Connection with each other is not the only thing we are losing. We have lost connection with our home, Earth. We are forever connected to this Earth. All that we are came from it, and eventually we will go back to it. Yet we live in a way that implies we are separate from it. We treat it like a constantly renewable resource that will give, give, and give as we take, take, take, assuming it will not ask for anything in return. But the great Earth and mother nature is much wiser than any of us. It has been around a lot longer and will most likely continue to revolve around it’s warm, glowing star long after we are gone. Those who think we may cause the eventual downfall of the Earth are letting the ego get the best of them. If an asteroid 36 miles wide, moving 12 miles per second couldn’t cause the demise of Baby Blue then I doubt we will really have much luck. Though that doesn’t mean we won’t make it inhabitable. There is a global conversation about the impact we are having on this Earth and what that means for our own survival in the future. Regardless of your opinion on the matter, I don’t think it is too wild to say that we all need to take time to go out and appreciate everything that this world have given us.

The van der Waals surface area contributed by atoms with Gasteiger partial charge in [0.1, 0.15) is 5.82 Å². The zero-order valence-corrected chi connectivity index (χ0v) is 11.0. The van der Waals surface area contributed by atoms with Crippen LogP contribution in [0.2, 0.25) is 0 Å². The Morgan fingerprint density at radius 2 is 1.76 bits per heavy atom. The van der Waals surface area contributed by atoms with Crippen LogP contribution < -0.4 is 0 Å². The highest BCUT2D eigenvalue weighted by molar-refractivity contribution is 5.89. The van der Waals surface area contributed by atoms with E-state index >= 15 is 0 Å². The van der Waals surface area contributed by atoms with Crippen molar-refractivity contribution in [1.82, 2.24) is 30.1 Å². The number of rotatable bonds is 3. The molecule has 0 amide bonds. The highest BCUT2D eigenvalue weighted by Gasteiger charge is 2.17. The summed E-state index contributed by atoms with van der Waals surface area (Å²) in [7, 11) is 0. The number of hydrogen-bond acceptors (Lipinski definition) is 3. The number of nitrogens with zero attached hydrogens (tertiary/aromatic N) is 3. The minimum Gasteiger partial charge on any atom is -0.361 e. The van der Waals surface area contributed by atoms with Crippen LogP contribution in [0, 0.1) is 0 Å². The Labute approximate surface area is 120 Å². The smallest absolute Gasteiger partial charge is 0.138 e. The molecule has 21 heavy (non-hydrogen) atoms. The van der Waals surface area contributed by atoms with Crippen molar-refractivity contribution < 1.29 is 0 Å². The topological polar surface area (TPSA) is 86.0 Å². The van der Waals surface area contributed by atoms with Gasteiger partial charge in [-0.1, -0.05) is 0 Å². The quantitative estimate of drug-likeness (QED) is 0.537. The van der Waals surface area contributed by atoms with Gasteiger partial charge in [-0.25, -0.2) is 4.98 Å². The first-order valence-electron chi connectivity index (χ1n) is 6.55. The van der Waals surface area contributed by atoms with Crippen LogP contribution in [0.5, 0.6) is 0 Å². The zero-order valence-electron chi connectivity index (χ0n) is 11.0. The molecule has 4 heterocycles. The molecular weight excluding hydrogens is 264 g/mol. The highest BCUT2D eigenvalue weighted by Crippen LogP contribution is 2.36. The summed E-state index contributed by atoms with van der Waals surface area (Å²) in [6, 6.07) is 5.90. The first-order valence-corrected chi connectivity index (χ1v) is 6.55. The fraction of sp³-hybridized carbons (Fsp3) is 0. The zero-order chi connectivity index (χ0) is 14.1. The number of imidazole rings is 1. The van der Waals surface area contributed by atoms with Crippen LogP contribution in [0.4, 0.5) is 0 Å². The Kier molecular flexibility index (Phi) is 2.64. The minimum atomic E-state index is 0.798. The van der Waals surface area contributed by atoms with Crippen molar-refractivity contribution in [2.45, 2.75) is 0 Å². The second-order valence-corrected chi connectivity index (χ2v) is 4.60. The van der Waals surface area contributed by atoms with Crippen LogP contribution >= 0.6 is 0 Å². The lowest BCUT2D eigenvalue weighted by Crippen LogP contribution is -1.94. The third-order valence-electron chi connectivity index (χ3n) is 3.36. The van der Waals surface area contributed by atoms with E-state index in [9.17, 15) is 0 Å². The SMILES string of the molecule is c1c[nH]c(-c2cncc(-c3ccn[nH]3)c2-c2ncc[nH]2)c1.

The final and most profound connection that I see we are losing and the one that may just be the cause for everything else is the loss of self connection. We live in a world of constant stimulation and distraction. Being alone, truly alone, is thing of the past. Whether it is through some kind of social media or even the subconscious fear that we are being constantly watched or tracked, there is the continuous awareness that there is someone on the other side of the computer or pocket screen. We have done away with waiting and boredom. These things seemed like inconveniences, but what did they really mean to us? Waiting provides opportunity for patience. Boredom provides opportunity for action. Without these things we become apathetic, anxious and high strung. We lose connection to our internal states of being. We cannot come to know who we truly are. It is through moments of real solitude that we connect with and begin to understand our own emotions. Without this what do we really have? We stumble through life from one day to the next trying to numb anything that makes us feel uncomfortable. But to grow as people we must be able to be aware of the moments that make us feel alone, sad, anxious, apathetic, worried, and scared, accept them, and then use them to bring forth socialization, ambition, courage, and compassion. We need to take time to learn about ourselves and our place in this world. This seems difficult these days. It is tough to pull yourself away from the numbing agents and push yourself into a situation that makes you uncomfortable. But it can be easy. That is why I am suggesting that we all take a moment, leave the tech at home, go outside and sit under a tree. Close your eyes and breathe. This is the simplest way to get in touch with yourself and it has been done for thousands of years. Not only may it do YOU some good, but you may find that it helps you connect to everything and everyone else.